Wednesday, November 17, 2010

More gratitude for church leaders

I'm finally getting a leg up on this gratitude posting thing.  It's not even noon and I already came up with something I want to share.  I have been trying to follow a routine in the morning, to make sure I get the essential things done first, and one of those things is to spend some time reading and pondering the word of God.  Today I decided to read out of the General Conference edition of the Ensign.  I thought for sure I had the perfect thought to share after reading President Uchtdorf's talk, but then I read Elder Christofferson's and I couldn't help but want to share something from it instead. So I decided I could just be grateful for them both.

President Uchtdorf talked about slowing down and focusing in on the most important things in life when things seem to get hectic and out of control.  I figured with all the hub-bub gearing up with the holidays it was a perfect message.  I loved that he quoted Elder Dallin H. Oaks, from his talk about Good Better Best (one of my all time favorites), “We have to forego some good things in order to choose others that are better or best because they develop faith in the Lord Jesus Christ and strengthen our families.”  He lists three key places to focus our energy: "First, our relationship with God is most sacred and vital....He desires our happiness....Our second key relationship is with our families. Since 'no other success can compensate for failure' here, we must place high priority on our families. We build deep and loving family relationships by doing simple things together, like family dinner and family home evening and by just having fun together....The third key relationship we have is with our fellowman. We build this relationship one person at a time—by being sensitive to the needs of others, serving them, and giving of our time and talents."  And the fourth was my favorite when I heard him speak because it was something I had been pondering a lot at the time:  "The fourth key relationship is with ourselves. It may seem odd to think of having a relationship with ourselves, but we do. Some people can’t get along with themselves. They criticize and belittle themselves all day long until they begin to hate themselves. May I suggest that you reduce the rush and take a little extra time to get to know yourself better. Walk in nature, watch a sunrise, enjoy God’s creations, ponder the truths of the restored gospel, and find out what they mean for you personally. Learn to see yourself as Heavenly Father sees you—as His precious daughter or son with divine potential."  And in his summary he said, "Strength comes not from frantic activity but from being settled on a firm foundation of truth and light."

Well, now that I've shared highlights from his talk you won't have to read it yourself - unless you can't help yourself.  It really is good.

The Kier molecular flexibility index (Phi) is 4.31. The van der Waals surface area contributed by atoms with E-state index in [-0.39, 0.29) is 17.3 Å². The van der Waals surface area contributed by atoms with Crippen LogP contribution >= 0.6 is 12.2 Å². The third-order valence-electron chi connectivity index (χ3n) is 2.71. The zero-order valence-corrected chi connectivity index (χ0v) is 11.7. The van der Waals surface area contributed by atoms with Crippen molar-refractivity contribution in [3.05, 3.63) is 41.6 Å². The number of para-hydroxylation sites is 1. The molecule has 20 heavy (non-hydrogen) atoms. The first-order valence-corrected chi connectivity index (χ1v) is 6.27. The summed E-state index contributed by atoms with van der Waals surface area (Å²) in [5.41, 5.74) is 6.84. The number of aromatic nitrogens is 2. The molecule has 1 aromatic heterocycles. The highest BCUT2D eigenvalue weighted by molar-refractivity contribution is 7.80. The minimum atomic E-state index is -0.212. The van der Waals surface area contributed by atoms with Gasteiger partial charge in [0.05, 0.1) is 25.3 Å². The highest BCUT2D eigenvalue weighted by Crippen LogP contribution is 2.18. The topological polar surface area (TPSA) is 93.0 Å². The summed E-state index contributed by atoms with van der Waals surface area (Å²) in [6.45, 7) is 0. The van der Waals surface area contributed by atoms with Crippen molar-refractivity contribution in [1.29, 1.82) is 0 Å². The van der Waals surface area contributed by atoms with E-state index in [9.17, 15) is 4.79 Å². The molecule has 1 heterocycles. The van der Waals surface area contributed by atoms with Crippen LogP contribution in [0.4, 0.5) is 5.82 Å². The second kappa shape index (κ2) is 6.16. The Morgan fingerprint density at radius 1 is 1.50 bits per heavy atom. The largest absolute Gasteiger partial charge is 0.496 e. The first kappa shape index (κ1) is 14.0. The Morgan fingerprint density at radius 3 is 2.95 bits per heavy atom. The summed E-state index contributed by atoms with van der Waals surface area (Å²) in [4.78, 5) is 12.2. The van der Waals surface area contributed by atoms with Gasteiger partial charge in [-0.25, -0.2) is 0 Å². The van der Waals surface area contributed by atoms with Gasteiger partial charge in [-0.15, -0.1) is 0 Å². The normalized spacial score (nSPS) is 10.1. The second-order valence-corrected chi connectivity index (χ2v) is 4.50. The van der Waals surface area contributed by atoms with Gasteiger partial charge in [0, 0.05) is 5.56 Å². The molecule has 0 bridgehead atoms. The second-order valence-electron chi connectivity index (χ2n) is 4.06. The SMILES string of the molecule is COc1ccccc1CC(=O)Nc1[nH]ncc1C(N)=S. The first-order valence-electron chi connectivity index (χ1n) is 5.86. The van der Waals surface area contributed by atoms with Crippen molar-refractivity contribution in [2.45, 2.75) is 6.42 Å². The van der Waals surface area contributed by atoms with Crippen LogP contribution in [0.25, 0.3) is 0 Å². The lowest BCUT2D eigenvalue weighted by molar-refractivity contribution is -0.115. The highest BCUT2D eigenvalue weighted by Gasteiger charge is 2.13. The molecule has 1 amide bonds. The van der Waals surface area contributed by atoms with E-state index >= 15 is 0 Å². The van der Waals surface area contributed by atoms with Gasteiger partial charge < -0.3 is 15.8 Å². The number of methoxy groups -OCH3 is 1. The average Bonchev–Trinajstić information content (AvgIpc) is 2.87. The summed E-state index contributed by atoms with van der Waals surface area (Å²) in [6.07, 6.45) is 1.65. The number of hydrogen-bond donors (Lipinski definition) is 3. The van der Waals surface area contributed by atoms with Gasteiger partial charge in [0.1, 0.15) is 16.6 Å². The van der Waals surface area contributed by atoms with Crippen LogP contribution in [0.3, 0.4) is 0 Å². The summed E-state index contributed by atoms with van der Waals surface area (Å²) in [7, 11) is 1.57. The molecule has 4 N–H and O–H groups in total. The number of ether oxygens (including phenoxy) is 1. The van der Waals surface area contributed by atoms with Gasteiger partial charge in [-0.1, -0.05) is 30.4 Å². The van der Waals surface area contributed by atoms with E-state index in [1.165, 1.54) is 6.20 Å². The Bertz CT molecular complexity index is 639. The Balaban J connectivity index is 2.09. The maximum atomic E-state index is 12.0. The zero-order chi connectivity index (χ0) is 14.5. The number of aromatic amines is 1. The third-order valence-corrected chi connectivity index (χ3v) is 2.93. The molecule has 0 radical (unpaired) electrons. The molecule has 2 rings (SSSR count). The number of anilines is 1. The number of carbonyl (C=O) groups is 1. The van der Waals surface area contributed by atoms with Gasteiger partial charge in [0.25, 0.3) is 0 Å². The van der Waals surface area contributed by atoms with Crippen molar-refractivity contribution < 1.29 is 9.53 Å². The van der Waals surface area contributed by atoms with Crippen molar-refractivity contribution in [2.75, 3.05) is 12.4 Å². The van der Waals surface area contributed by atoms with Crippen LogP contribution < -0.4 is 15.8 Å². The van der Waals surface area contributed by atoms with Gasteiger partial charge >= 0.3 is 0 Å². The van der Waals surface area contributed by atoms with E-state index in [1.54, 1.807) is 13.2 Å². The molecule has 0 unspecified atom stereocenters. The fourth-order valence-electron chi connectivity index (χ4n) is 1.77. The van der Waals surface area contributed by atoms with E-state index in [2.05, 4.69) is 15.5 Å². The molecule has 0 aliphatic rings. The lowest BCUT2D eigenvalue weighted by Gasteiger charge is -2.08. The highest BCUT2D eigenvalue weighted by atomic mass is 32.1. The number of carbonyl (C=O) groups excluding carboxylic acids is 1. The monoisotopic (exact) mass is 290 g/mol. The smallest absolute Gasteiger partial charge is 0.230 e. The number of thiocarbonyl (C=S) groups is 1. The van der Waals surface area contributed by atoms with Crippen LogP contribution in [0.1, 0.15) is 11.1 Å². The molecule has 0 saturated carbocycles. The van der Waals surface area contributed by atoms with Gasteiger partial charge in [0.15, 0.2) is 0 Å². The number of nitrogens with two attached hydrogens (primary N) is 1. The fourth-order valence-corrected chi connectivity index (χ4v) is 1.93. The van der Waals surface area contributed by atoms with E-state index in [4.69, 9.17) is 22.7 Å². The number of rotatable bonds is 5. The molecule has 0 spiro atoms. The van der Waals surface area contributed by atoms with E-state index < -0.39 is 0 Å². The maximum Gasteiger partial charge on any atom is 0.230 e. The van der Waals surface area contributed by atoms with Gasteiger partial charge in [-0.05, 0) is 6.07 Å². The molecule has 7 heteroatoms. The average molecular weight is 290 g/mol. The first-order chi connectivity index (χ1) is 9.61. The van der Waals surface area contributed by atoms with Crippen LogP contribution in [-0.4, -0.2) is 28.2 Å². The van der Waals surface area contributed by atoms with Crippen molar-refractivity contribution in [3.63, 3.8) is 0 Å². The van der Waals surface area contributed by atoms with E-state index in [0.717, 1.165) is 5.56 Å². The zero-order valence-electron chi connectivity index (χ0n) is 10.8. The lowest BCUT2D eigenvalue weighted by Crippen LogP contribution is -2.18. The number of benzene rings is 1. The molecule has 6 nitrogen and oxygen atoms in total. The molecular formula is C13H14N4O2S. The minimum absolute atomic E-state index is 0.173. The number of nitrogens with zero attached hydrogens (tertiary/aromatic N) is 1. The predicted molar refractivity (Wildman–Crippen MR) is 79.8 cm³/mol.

I'm not sure it will be as easy to paraphrase Elder Christofferson's, but I'll try.  He talks about living a consecrated life.  He shares the scripture about the purpose of life being happiness.  He also praises hard work.  I've recently been thinking about the original 12 apostles (Bret and I have been reading the New Testament) and I'm amazed at the degree of sacrifice they made for the gospel.  Not to mention the sacrifice Christ made himself.  Elder Christofferson quotes Joseph Smith at one point and I was again reminded of the sacrifice and work offered by men who have lived consecrated lives.  Somehow that sacrifice is tied to joy.  It certainly seems like a contradiction, but in his talk he manages to explain and show how true it is.  I'll just share his conclusion and hopefully if you need more clarification or inspiration you'll just go directly to his talk:  "A consecrated life is a beautiful thing. Its strength and serenity are “as a very fruitful tree which is planted in a goodly land, by a pure stream, that yieldeth much precious fruit” (D&C 97:9). Of particular significance is the influence of a consecrated man or woman upon others, especially those closest and dearest. The consecration of many who have gone before us and others who live among us has helped lay the foundation for our happiness. In like manner future generations will take courage from your consecrated life, acknowledging their debt to you for the possession of all that truly matters. May we consecrate ourselves as sons and daughters of God, “that when he shall appear we shall be like him, for we shall see him as he is; that we may have this hope” (Moroni 7:48; see also 1 John 3:2), I pray in the name of Jesus Christ, amen."

I am grateful for wise leaders who know how to expound the scriptures in ways that make them all the more precious to me.  I have loved reading the New Testament and I love that through the ages God has blessed his children with comforting words of truth and hope.

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